Spring training battle to watch: CC Sabathia vs. himself

The last three seasons have been rough on the big lefty. He has managed just a 4.81 ERA and 1.402 WHIP during that time, well off his career numbers. His velocity is down at least in part because of a nagging knee problem. And last October, just before the Yankees’ first-round loss to Houston, he checked himself in to an alcohol rehabilitation center. This is a big year for Sabathia, who turns 36 in July. The Yankees’ rotation could use his old self because would-be ace Masahiro Tanaka hasn’t gotten through a major league season healthy yet, Nathan Eovaldi appears eminently hittable, Michael Pineda hasn’t thrown 175 major league innings in a season, etcetera. Sabathia is due $25 million this year, and unless he misses significant time with left-shoulder injuries this year, a $25 million option for 2017 will kick in. So many reasons to watch this spring to see how Sabathia is handling all of that — on and off the field.

Did you realize? Since the turn of the century (beginning with the 2000 season), Alex Rodriguez is second in the majors in homers (539), runs scored (1,509) and RBIs (1,592) — all to Albert Pujols — even though he’s just 11th in games played during that time, due largely to his year-long suspension for using performance-enhancing drugs. After hitting 33 homers a year ago, he needs 27 this season to tie Babe Ruth for third on the all-time list at 714.

Tampa Bay Rays
2015 record and finish: 80-82, fourth
2016 FanGraphs projection: 82-80, fourth
Significant additions: OF Corey Dickerson, SS Brad Miller, 1B Logan Morrison, OF/1B Steve Pearce, RP Danny Farquhar, C Hank Conger
Significant losses: RP Jake McGee, SS Asdrubal Cabrera, SP Nathan Karns, OF Grady Sizemore, OF/C John Jaso, RP Ernesto Frieri

Most significant question: Is Evan Longoria still an elite player who can carry a team?

The bedrock of what Tampa is doing is the one player who signed a long-term extension with the club while teammates David Price, Ben Zobrist, Wil Myers, Wade Davis and others were traded away. But with at least seven years and at least $110.5 million remaining on his contract, Longoria has posted a .744 OPS over the past two seasons that puts him 12th of 21 third basemen with enough plate appearances to qualify among league leaders during that time — behind such notables as Trevor Plouffe and Luis Valbuena. He hasn’t been an all-star or won a Gold Glove since 2010. Is he still a cornerstone?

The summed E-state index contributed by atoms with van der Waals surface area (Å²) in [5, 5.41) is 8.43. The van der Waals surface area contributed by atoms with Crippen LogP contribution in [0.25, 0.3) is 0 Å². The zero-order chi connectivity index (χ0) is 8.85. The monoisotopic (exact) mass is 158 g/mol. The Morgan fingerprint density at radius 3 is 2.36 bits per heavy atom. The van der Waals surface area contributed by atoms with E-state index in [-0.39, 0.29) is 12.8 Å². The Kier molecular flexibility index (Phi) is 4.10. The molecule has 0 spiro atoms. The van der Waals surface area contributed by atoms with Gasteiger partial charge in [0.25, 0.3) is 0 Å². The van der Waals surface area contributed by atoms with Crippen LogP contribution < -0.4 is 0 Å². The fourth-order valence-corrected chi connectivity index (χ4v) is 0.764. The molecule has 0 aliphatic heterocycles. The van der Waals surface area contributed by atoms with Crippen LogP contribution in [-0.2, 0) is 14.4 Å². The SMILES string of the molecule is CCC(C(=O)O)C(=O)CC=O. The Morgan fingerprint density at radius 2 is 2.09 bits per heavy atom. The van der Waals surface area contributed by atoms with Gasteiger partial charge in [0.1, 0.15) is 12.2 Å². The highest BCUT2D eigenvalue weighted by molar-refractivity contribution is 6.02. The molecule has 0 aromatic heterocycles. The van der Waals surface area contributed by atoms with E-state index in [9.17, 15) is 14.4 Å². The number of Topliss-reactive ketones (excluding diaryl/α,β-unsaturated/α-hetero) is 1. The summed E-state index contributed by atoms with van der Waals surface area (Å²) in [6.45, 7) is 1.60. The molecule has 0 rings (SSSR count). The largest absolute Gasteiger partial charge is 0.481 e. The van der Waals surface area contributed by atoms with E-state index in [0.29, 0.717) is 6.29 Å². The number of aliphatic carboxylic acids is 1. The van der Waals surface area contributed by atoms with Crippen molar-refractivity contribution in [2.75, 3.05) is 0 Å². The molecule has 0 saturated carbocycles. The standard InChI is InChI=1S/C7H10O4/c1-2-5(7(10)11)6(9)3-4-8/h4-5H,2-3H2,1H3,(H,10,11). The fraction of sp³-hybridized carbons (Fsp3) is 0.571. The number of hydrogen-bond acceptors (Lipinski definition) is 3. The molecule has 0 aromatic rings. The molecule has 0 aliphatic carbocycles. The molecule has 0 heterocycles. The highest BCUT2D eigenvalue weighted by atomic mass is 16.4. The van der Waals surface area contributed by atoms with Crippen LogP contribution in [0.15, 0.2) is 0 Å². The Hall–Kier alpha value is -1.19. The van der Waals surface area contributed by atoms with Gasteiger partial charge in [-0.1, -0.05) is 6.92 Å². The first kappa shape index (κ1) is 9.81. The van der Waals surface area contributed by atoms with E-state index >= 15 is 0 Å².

Spring training battle to watch: Chris Archer vs. superstardom

No Tampa player, including Longoria, has truly broken through and become the kind of star around which MLB could build marketing campaigns. But 27-year-old right-hander Archer could change that. Last summer, he parlayed his all-star season into a gig doing commentary on ESPN’s broadcast of the American League first round, a performance for which he received almost universal raves. That sort of mass appeal has nothing to do with his pitching — which is his best attribute. Archer’s ERAs the last three years seem similar: 3.22, 3.33, 3.23, respectively. But that number belies how dominant he became in 2015, when his strikeouts per nine innings climbed to 10.70 from 8.02 the year before, his strikeout percentage to 29 percent from 21.1 in 2014. Plus, his 2.90 FIP (fielding independent pitching) ranked only behind Chris Sale of the White Sox, David Price of the Tigers and Blue Jays and Carlos Carrasco of the Indians among AL starters. The Rays, too, locked up Archer to a longterm deal before he became eligible for arbitration. The team holds options on him for 2020 and ’21, meaning if he becomes the kind of star he seems capable of becoming, it’ll almost certainly be in Tampa.

Did you realize? Kevin Kiermaier trailed only two other American League outfielders — Mike Trout and Lorenzo Cain — in WAR, according to FanGraphs? This despite the fact that his .718 OPS ranked 18th of 23 qualifying outfielders in the AL — and, indeed, was below the .739 OPS turned in by an average AL outfielder in 2015. Kiermaier’s value, then, comes primarily on defense. He won the Gold Glove, indicating he passes the eye test in center field. More importantly, he led all of baseball with a 30.0 ultimate zone rating (UZR) — an advanced metric quantifying how many runs he saved the Rays with his defense. The next highest UZR in baseball: Jason Heyward’s 20.2.